There is a minor figure that reoccurs throughout the trilogy in different forms: a black-clad person, stooped with age, who reaches up to insert a bottle into a recycling bin. In Bleu, Julie sees the old woman but doesn’t really notice her, so focused is she on achieving detachment from the world. In Blanc, Karol laughs at the old man, amused by his persistence at such an insignificant task. But in Rouge, when Valentine sees the woman, she walks over, takes her hand, and guides the bottle into the bin. She recognizes, as the others do not, at least at those points in their stories, the obligations of interconnectedness.

Upon the release of Rouge, Kieślowski, only 53 years old, announced his retirement from directing (sadly, he died less than two years later). He declared that he had said what he had to say and didn’t want to repeat himself. He called the film a summation of his work, but it’s more, even, than that. In all his films, Kieślowski acted as a moral philosopher, seeking out basic truths in complex, harsh, and often dehumanizing situations. What he sought, what drove him on, was nothing less than the desire to find a design for ethical living. What he found was the same basic value that many thinkers have arrived at: Be kind. As a philosophy, it is no more than fragmentary, but its essential validity is difficult to argue, and the diligence of Kieślowski’s lifelong inquiry gives it the weight of a truth hard-won.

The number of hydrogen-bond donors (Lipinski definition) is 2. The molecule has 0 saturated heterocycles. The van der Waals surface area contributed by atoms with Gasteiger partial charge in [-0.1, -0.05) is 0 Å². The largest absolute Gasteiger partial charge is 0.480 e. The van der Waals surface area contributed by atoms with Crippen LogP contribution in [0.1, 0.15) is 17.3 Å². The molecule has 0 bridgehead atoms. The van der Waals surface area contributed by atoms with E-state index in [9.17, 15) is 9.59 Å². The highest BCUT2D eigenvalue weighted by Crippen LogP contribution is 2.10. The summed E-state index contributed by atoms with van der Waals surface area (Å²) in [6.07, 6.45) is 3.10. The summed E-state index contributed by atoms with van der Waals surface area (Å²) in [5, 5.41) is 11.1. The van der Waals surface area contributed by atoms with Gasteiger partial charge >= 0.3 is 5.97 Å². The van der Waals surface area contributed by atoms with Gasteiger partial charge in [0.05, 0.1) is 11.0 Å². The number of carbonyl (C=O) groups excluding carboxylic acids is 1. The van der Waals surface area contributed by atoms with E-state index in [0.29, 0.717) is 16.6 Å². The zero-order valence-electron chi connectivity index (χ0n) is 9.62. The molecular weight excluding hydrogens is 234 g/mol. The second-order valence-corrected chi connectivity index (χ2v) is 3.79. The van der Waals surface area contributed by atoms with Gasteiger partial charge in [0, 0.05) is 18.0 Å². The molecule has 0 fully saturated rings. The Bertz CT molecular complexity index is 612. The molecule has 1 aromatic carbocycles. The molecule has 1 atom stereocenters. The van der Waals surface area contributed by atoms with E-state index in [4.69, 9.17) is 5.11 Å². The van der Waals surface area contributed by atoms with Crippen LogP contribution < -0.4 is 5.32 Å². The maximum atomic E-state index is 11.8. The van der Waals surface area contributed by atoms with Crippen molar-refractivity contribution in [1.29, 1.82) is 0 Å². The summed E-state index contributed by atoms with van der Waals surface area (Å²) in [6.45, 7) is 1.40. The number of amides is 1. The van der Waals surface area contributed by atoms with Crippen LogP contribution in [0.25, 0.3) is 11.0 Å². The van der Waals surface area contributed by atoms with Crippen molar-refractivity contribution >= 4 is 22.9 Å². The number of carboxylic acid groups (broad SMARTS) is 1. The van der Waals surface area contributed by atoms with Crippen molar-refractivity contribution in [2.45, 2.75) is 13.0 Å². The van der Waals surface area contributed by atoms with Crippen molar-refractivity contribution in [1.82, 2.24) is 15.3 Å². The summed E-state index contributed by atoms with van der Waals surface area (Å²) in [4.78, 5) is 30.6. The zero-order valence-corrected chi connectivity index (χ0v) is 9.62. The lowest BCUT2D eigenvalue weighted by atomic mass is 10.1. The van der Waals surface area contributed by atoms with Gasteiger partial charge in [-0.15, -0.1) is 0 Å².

Jeremy C. Fox is a founding critic of Pajiba and a member of the Online Film Critics Society.You may email him at jeremycfox[at]